We’ve all grown accustomed to seeing our superheroes in Spandex suits, running faster than a normal person, lifting more than one ought to be able to lift, and demonstrating endurance unheard of for a normal human being, but the costume itself is never depicted as a source of that power. If you want added performance out of a super suit, Iron Man comes to mind, not Captain America.

Exosuits have been in development for years now by the military and private organizations seeking to enhance a human being’s utilitarian capabilities. We’ve all seen them. Some look like bipedal forklifts, others more like full-body metal braces. But each of these suits operates under the same basic principle we find in fictional heroes: If you want to increase strength and endurance through a suit, you’re going to need to look like a robot.

But a paper published by a Harvard team in the peer-reviewed journal “Science Robots” last week has turned that concept on its head. The team of 11 scientists, researchers, and engineers produced the first successful “soft exosuit” that enhances and improves human mobility while bearing more in common with The Rock’s under-armor than with Fallout’s power armor.

By attaching a series of fabric components to the human body, at the hip, ankle, and calf, then using bands to connect them in specific ways, the suit serves as a supplement to the body’s natural movements via an electric motor at the ankle.

“Essentially what we’re doing is we’re trying to leverage our advances in apparel to create an artificial muscle that works in parallel with the underlying biological muscle,” said study author Conor Walsh, a researcher at Harvard University’s John A. Paulson School of Engineering and Applied Sciences. “These are textile components that allow us to anchor the wearer and attach components comfortably and securely to the human body.”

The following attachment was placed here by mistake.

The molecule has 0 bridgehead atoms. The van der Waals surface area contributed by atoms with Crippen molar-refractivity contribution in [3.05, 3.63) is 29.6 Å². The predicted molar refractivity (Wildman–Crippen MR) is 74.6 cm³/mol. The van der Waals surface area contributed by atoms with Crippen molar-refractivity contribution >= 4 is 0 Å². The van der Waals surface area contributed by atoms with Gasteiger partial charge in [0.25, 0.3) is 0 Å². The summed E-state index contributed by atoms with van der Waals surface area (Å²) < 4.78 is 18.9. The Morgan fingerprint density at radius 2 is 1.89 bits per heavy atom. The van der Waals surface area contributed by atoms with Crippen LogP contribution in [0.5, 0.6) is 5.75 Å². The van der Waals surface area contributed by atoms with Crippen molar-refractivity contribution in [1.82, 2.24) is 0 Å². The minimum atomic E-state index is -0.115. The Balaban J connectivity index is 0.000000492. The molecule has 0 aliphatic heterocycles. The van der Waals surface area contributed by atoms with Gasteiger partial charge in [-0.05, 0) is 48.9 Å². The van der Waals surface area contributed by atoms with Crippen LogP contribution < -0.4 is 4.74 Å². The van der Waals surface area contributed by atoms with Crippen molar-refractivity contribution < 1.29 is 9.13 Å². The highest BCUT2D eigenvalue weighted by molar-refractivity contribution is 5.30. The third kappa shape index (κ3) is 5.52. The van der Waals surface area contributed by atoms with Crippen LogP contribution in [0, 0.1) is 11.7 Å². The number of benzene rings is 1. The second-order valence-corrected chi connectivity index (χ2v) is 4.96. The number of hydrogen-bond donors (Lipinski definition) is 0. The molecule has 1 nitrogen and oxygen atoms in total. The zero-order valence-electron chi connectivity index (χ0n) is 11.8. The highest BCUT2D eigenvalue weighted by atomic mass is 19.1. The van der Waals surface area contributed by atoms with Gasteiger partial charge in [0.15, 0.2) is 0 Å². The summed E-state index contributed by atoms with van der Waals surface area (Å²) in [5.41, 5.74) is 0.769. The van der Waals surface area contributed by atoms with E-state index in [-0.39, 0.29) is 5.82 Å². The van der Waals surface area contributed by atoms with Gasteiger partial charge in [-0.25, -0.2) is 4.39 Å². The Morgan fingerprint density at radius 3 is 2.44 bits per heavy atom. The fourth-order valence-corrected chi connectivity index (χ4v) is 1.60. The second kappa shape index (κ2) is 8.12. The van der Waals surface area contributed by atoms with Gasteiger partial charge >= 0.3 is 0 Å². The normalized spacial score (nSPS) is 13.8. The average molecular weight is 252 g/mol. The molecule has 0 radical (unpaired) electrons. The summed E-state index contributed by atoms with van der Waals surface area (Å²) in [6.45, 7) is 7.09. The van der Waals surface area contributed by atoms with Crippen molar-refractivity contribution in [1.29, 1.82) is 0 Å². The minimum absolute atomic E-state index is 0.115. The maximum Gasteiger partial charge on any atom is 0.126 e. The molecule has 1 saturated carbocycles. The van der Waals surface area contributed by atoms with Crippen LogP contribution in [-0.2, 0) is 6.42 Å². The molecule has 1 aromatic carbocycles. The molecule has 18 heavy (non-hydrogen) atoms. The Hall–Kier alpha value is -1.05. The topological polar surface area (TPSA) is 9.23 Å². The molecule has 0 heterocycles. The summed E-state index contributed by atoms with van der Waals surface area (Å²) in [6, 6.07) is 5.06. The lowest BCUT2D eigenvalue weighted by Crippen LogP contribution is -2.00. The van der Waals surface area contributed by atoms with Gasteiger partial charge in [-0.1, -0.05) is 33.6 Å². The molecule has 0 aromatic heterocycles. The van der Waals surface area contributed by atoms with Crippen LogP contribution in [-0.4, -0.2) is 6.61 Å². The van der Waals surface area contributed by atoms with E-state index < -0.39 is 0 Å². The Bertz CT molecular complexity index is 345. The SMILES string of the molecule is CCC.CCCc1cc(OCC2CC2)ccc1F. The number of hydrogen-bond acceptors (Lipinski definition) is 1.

Harvard tested their soft exoskeleton by suiting up a series of participants and putting them on a treadmill. They then measured each walker’s metabolic output as they walked with the suit powered on and then off. Because the suit includes little more than what look like electric leg warmers and a belt, it didn’t restrict the movement of the participants when powered down, but when turned on, Harvard’s scientists found that the body consumed 23 percent less energy when walking.

While this suit won’t put Iron Man’s to shame, it could prove to be a much more feasibly widespread deployment of exoskeleton technology than current hard-frame models, as the costs associated with the device are significantly lower. And because the current setup was designed only to assist in “plantar flexion and hip flexion,” further research could produce similar components to aid other joint movements—eventually culminating in a Batman costume that could actually make you a bit more like Batman…or at least in a suit that could dramatically reduce fatigue for the average infantry soldier stuck carrying a hundred-pound pack in combat.